TRUMP: Well, as you know, we did paycheck, but we’re doing a lot of other things. But what I want to do is see some additional stimulus. And we’re trying to get it, and we may. I mean, we just…just before I came here, we had some pretty good talks with the Democrats. We’ll see. But they’ve been very difficult.
STEPHANOPOULOS: Why not call the speaker down to your office? Hammer it out in the Oval Office?
TRUMP: Because they know exactly where I stand. At the right time, I’ll do right, but they know exactly where I stand.
What they want is a bailout of Democrat-run states that are doing poorly, and, you know, I don’t think this is the right.
And from here Trump went off on the “Democrat states” that, he says, are badly managed and just want a handout. But this is how worthless and pathetic the man is. The Democrats are standing ready to do a big stimulus. It’s Trump’s own party that’s saying no. If Trump really did call Mitch McConnell into his office and demand that the Republicans pass a big stimulus, would McConnell say no? I don’t think so. But Trump doesn’t do it, and he won’t do it. So there we are.
Of course, it’s also the case that reality doesn’t seem to permeate long-standing political positions. “As a general rule, Americans pick sides first; the thinking comes second,” Derek Thompson writes. A whopping majority of Republicans think the economy is already great; a whopping majority of Democrats disagree. Again, there we are.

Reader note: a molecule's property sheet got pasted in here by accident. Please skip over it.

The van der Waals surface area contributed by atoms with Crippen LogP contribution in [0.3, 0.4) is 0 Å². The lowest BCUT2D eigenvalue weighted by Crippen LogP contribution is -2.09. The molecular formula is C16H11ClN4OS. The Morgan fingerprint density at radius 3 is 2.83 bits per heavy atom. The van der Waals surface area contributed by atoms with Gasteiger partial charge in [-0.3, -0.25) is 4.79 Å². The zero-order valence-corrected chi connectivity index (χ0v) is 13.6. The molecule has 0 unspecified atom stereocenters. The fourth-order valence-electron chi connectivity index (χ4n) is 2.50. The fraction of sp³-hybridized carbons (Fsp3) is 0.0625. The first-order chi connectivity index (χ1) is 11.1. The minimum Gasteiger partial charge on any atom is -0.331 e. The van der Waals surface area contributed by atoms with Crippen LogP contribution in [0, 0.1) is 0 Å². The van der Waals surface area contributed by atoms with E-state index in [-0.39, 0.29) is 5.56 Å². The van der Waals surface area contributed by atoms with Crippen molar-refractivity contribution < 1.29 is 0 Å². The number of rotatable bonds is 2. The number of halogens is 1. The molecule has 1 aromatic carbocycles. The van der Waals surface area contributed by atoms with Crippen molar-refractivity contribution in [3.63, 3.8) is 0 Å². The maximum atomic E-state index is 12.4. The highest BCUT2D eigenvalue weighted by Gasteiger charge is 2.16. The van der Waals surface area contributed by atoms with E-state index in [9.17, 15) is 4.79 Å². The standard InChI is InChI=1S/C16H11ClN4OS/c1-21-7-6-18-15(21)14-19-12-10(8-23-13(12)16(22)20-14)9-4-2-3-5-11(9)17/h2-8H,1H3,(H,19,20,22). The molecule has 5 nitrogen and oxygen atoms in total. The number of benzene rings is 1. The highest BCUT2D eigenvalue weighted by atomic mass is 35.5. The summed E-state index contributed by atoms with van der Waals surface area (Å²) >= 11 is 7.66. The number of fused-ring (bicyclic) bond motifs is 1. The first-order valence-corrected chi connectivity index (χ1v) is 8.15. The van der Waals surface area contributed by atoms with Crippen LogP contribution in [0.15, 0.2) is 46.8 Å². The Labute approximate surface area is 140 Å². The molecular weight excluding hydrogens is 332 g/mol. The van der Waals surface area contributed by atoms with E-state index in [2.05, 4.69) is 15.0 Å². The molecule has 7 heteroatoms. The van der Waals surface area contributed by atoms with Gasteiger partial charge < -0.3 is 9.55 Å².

The Town Hall
Trump’s performance in the town hall appears to have been such a disaster that Laura Ingraham called it an “ambush.” If it hadn’t been an unmitigated disaster, she would have declared he’d owned the libs. So it must have been awful.
A lot of people zeroed in on this part:
STEPHANOPOULOS: So do you think it’s OK to be dishonest?
TRUMP: I’m not looking to be dishonest. I don’t want people to panic. And we are going to be OK. We’re going to be OK, and it is going away. And it’s probably going to go away now a lot faster because of the vaccines.
It would go away without the vaccine, George, but it’s going to go away a lot faster with it.
STEPHANOPOULOS: It would go away without the vaccine?
TRUMP: Sure, over a period of time. Sure, with time it goes away.
STEPHANOPOULOS: And many deaths.
TRUMP: And you’ll develop — you’ll develop herd — like a herd mentality. It’s going to be — it’s going to be herd-developed, and that’s going to happen. That will all happen.
But with a vaccine, I think it will go away very quickly.
STEPHANOPOULOS: We’ve got to take a quick break.
Yep, that herd mentality will save us every time.
Cristina Cabrera, Talking Points Memo: ‘Just A Firehose Of Lying’: Trump’s Town Hall Widely Roasted As A Train Wreck
Margin Longman: Trump Tries the Town Hall Format and It Doesn’t Go Well